To celebrate Mount Pleasant Neighbourhood House, we’re sharing stories from our program participants, staff, and volunteers about what makes our House so special.

Here, Sharon Babu, Robynn Bunch, Muthny Chimm, and George Jolly remember our idiosyncratic executive director, Dave Adair.

Read former preschool program director Sharon’s story:

Dave Adair, our old director, was such a character. He was a woodworker, a creator, an outdoorsman—plus the boss.  

He loved making and creating things. He wasn’t very practical sometimes, but he was a philosopher, a dreamer and he had a dream. This Neighbourhood House was his dream. He called the concept “barn raising” and used this to create this House.

There used to be a workshop in the basement that Dave designed, and when he got bored with us, he would go to the basement and make things.

He built the stages for the coffee house, tables, Hamlet the Talking Pig, and a multilingual peace pole that is in Guelph Park (now also known as Dude Chilling Park).

Dave was very connected to the outdoors and taught hundreds of people, who had never been in a boat, how to kayak and how to be in nature.

It was such an interesting time working with him. His approach to being the director was very hands on and hands off at the same time. He was not a micro-manager and created an environment where we all were actively involved in running the House.

In the end, Dave passed away quite suddenly.

There was really a shift in the culture of the House when he was replaced. Of course, changes needed to be made, and it was a bit of bumpy road for a time—but the House, and Dave’s dream, survived.

Listen to former teen participant Robynn’s story here or read below:



I remember when we finished a summer fun program with Dave, we had our final dinner.

The camp leaders and Dave made this fancy dinner, where we had to use three different forks!  I was pretty much in tears, asking how to use all this stuff. I had no clue!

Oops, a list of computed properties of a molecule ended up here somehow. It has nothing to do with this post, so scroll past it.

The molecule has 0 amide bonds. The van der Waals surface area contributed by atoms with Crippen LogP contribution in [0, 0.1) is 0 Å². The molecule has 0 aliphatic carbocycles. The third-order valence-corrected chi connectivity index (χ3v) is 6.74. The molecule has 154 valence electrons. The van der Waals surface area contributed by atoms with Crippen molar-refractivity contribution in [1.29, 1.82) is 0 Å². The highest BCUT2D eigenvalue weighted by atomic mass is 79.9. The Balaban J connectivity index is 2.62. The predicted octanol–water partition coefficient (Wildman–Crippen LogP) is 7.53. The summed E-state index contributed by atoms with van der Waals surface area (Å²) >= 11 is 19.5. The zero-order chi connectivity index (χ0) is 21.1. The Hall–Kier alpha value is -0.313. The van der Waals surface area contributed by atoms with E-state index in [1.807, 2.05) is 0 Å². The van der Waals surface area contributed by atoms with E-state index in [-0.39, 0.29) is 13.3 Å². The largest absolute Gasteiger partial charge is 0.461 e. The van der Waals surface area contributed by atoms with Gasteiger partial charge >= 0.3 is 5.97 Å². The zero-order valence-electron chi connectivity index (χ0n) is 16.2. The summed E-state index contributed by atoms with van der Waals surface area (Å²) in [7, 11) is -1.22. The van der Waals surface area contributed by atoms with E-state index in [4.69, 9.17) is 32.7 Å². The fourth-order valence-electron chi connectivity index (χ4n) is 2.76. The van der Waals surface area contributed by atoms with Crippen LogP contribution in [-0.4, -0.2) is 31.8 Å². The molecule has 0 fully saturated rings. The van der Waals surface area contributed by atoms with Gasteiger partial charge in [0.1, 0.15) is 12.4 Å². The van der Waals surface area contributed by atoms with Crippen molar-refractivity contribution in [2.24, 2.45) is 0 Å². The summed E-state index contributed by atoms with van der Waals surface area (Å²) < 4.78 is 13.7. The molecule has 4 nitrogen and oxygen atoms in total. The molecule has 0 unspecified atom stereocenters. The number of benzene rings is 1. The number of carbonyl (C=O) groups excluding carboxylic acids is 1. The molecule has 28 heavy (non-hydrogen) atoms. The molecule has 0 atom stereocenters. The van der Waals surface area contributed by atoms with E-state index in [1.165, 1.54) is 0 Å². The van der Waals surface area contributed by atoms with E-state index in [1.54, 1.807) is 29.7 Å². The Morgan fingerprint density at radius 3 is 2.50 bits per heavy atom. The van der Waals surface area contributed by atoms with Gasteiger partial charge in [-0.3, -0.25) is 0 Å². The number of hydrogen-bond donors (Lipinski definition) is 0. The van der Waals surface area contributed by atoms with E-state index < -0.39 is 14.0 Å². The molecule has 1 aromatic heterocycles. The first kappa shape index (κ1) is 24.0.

But then Dave gives us all Camp Coffee—a baggy of camp coffee for a parting gift.

I didn’t even drink coffee, so I asked Dave why he gave me Camp Coffee. He said, “It’s such a nice smell, and I’m sure you have to make it sometimes, for someone else.”

Which was so true! So that was kinda neat!

Listen to former volunteer Muthny’s story here or read below:



Dave was so busy, he was always on outings, so I didn’t get to talk to him much. Then one day, we had a party, the Mount Pleasant Party.

I made a sticky rice cake, a sweet one. I had put coconut on top, shredded coconut. He came over to eat it and said, “Mmmmmh!”

Dave said, “Wow, all of my life I’ve never eaten anything so yummy!”

He had so much, he ate a lot!

And he was always friendly. Every morning, he would say, “Hi, good morning, hi!” Over time, we began talking to each other a lot and having a good time.

But I only knew him for a short time and then he passed away, about two or three years later. I’m so sorry about his passing.

I miss him still.

Listen to former social worker and longtime board member George’s story here or read below:



In 2001, thanks to Dave Adair and this beautiful Neighbourhood House. I was given the Good Neighbour Award.

That was quite a moment. For me personally, that was a great honour—the top honor— to receive that award and represent this Neighbourhood House.

I didn’t realize at the time it would be the last time that I would see Dave, because he passed away about two or three months after that.

Downstairs in the House today, there’s a picture hanging on the wall, showing Dave and I together.

Every time I see that picture of us, I think of the great moments that he and I would have.

Dave Adair and George Jolly (MPNH)

Dave Adair and George Jolly (MPNH)

Dave was a social worker too. So I’d pop in sometimes—my office was down here at Broadway and Ontario. I’d walk down to the House just to get some exercise on a nice day.

And we would sit and just talk, sometimes about ideas for planning the new Neighbourhood House, sometimes about what was going on in the House and the kind of support he would need, sometimes about the kind of support he’d given us.

Those were some very special times that he and I had, just sharing. And when I got the Good Neighbour Award, it was really quite a very special event for me.

Like I said, I didn’t realize that was the last time we would be doing good things together. I didn’t know how sick he was. It’s pretty sad, that part.

He was a good man.

Do you have a story about what your Neighbourhood House means to you? Share it on Facebook, Twitter, or Instagram using the hashtag #myNHstory!